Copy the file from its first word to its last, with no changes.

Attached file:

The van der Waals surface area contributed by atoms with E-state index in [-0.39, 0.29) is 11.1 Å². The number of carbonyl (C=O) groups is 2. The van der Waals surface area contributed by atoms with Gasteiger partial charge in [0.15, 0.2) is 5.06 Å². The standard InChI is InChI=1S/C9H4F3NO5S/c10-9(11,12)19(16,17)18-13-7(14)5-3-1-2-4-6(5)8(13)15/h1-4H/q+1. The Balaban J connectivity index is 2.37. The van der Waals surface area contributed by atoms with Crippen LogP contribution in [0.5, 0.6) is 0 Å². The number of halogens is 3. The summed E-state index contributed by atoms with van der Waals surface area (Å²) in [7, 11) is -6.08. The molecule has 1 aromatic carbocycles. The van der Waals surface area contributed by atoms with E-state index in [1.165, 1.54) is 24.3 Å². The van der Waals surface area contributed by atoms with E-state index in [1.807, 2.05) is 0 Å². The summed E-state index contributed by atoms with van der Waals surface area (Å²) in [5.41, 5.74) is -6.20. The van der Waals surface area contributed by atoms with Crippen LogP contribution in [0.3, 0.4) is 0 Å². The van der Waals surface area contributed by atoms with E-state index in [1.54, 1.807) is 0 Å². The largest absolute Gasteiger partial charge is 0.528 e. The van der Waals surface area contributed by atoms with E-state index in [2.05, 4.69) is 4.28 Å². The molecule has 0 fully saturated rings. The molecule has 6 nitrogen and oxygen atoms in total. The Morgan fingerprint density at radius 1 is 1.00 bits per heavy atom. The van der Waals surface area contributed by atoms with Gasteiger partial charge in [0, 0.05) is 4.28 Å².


The van der Waals surface area contributed by atoms with E-state index in [-0.39, 0.29) is 11.1 Å². The number of carbonyl (C=O) groups is 2. The van der Waals surface area contributed by atoms with Gasteiger partial charge in [0.15, 0.2) is 5.06 Å². The standard InChI is InChI=1S/C9H4F3NO5S/c10-9(11,12)19(16,17)18-13-7(14)5-3-1-2-4-6(5)8(13)15/h1-4H/q+1. The Balaban J connectivity index is 2.37. The van der Waals surface area contributed by atoms with Crippen LogP contribution in [0.5, 0.6) is 0 Å². The number of halogens is 3. The summed E-state index contributed by atoms with van der Waals surface area (Å²) in [7, 11) is -6.08. The molecule has 1 aromatic carbocycles. The van der Waals surface area contributed by atoms with E-state index in [1.165, 1.54) is 24.3 Å². The van der Waals surface area contributed by atoms with E-state index in [1.807, 2.05) is 0 Å². The summed E-state index contributed by atoms with van der Waals surface area (Å²) in [5.41, 5.74) is -6.20. The van der Waals surface area contributed by atoms with Crippen LogP contribution in [0.3, 0.4) is 0 Å². The van der Waals surface area contributed by atoms with E-state index in [1.54, 1.807) is 0 Å². The largest absolute Gasteiger partial charge is 0.528 e. The van der Waals surface area contributed by atoms with E-state index in [2.05, 4.69) is 4.28 Å². The molecule has 0 fully saturated rings. The molecule has 6 nitrogen and oxygen atoms in total. The Morgan fingerprint density at radius 1 is 1.00 bits per heavy atom. The van der Waals surface area contributed by atoms with Gasteiger partial charge in [0, 0.05) is 4.28 Å².